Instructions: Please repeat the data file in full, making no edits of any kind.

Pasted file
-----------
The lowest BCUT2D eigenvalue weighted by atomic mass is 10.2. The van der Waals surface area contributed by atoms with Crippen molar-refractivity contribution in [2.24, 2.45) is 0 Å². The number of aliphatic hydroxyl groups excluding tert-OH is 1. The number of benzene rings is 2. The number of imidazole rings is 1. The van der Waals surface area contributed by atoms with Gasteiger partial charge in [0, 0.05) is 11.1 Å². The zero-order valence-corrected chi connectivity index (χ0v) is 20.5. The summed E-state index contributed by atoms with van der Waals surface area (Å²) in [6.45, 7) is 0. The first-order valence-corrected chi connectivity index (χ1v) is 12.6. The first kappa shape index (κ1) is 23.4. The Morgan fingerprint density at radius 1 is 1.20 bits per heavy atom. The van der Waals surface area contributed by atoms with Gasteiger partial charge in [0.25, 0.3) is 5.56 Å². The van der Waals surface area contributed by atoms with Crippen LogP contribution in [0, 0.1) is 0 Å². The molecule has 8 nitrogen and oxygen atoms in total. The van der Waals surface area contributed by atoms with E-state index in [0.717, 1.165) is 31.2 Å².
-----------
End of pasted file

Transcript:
The lowest BCUT2D eigenvalue weighted by atomic mass is 10.2. The van der Waals surface area contributed by atoms with Crippen molar-refractivity contribution in [2.24, 2.45) is 0 Å². The number of aliphatic hydroxyl groups excluding tert-OH is 1. The number of benzene rings is 2. The number of imidazole rings is 1. The van der Waals surface area contributed by atoms with Gasteiger partial charge in [0, 0.05) is 11.1 Å². The zero-order valence-corrected chi connectivity index (χ0v) is 20.5. The summed E-state index contributed by atoms with van der Waals surface area (Å²) in [6.45, 7) is 0. The first-order valence-corrected chi connectivity index (χ1v) is 12.6. The first kappa shape index (κ1) is 23.4. The Morgan fingerprint density at radius 1 is 1.20 bits per heavy atom. The van der Waals surface area contributed by atoms with Gasteiger partial charge in [0.25, 0.3) is 5.56 Å². The van der Waals surface area contributed by atoms with Crippen LogP contribution in [0, 0.1) is 0 Å². The molecule has 8 nitrogen and oxygen atoms in total. The van der Waals surface area contributed by atoms with E-state index in [0.717, 1.165) is 31.2 Å².